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YouTube strips rising media company Epoch Times of ability to monetize video content

"This is the latest example of big tech suppression of free speech, a step on the road to communist-style censorship' - publisher Stephen Gregory.

Updated: January 26, 2021 - 2:54pm

YouTube, the video platform service that is a Google subsidiary, has banned The Epoch Times, a rising, conservative-leaning media outlet, from earning money off its videos. 

"YouTube demonetized the Epoch Times and related accounts last week," Stephen Gregory, publisher of The Epoch Times confirmed to Just the News on Tuesday in an email. "This is the latest example of big tech suppression of free speech, a step on the road to communist-style censorship."

A YouTube spokesperson acknowledged Tuesday in an email to Just the News that the company had demonetized the publication's channel and affiliated channels and had suspended them from the YouTube Partner Program (YPP) – over issues related to harmful or sensitive content.

"All channels on YouTube need to comply with our Community Guidelines, and in order to monetize, channels must comply with the YouTube Partner Program policies, which include our Advertiser-Friendly Guidelines," the spokesperson also said. "Channels that repeatedly violate these policies are suspended from our partner program."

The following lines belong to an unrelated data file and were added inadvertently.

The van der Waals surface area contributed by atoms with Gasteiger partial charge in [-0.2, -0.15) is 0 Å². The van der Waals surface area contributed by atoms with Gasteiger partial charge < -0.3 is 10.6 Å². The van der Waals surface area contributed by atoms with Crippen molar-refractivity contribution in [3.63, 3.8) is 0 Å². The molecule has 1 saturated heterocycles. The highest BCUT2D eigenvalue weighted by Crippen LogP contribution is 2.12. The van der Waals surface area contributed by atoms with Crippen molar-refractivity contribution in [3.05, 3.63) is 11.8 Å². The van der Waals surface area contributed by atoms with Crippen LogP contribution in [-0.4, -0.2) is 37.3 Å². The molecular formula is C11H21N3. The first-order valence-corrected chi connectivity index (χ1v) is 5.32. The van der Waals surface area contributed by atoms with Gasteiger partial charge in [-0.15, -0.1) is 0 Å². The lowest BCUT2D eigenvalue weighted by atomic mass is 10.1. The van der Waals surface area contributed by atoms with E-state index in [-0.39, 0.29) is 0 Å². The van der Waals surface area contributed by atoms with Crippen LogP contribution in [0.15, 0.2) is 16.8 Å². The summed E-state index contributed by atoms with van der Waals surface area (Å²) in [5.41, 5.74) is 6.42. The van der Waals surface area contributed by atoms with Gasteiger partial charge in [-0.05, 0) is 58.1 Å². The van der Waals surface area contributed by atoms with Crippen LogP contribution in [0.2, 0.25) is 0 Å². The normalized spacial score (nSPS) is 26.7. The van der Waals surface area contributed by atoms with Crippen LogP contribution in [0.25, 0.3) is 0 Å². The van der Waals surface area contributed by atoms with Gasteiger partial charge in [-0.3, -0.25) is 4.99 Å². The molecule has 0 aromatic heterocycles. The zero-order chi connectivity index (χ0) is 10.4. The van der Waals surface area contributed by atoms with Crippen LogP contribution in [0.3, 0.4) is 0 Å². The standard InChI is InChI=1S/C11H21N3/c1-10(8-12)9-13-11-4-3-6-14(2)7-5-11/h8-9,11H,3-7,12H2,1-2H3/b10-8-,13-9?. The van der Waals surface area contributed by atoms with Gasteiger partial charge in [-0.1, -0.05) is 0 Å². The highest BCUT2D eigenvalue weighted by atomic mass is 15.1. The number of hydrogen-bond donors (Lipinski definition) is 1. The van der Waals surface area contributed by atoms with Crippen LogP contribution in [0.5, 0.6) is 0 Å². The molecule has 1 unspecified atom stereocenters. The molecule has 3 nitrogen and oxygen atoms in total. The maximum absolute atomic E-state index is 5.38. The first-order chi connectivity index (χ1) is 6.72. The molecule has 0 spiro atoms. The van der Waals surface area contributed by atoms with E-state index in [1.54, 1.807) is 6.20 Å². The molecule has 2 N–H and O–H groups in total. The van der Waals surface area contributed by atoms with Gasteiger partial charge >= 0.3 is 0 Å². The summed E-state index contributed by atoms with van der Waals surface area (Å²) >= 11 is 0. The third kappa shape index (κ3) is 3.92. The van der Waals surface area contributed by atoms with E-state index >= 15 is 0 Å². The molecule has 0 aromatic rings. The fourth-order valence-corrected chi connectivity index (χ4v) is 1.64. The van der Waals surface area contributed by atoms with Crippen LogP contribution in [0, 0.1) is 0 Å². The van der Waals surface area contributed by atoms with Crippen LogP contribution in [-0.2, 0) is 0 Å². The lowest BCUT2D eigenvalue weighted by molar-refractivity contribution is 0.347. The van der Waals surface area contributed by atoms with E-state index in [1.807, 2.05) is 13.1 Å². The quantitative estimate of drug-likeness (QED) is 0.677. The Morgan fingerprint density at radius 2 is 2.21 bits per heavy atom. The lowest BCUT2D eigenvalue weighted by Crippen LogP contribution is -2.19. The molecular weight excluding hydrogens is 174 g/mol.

The spokesperson noted that channels removed from its partner program are able to appeal the decision or reapply to YPP in 30 days, provided the underlying issues that led to suspension have been addressed to YouTube's liking.

The move by YouTube follows Twitter earlier this month de-platforming former President Trump and some conservative users, and the app Parler being denied web hosting services by Amazon. 

Texas Attorney General Ken Paxton on Jan. 13 issued civil investigative demands to Google, Facebook, Twitter, Amazon Web Services, and Apple, asking the companies for their policies and practices regarding content moderation and, more specifically, for information related to Parler, a social media application popular among conservatives that was recently terminated or blocked by Google, Amazon, and Apple.

On Thursday, a federal judge denied Parler's request to have Amazon immediately restore its web service, saying she rejects "any suggestion that the public interest favors requiring AWS to host the incendiary speech."

Larry Elder, a prominent, African-American conservative filmmaker who hosts a video series for The Epoch Times, confirmed during an interview with the "Just the News AM" television program that the de-monetization hit him personally, reducing his income.

"We have to build our own infrastructure, our own social media platforms," Elder said, pointing to alternative social platforms like Gab.com and video service Rumble.com. "The only answer is not to bitch, moan and whine about how how unfairly we're being treated, not to run to the government to pass more regulations. The answer is to build our own platforms. And we have been asleep at the switch."

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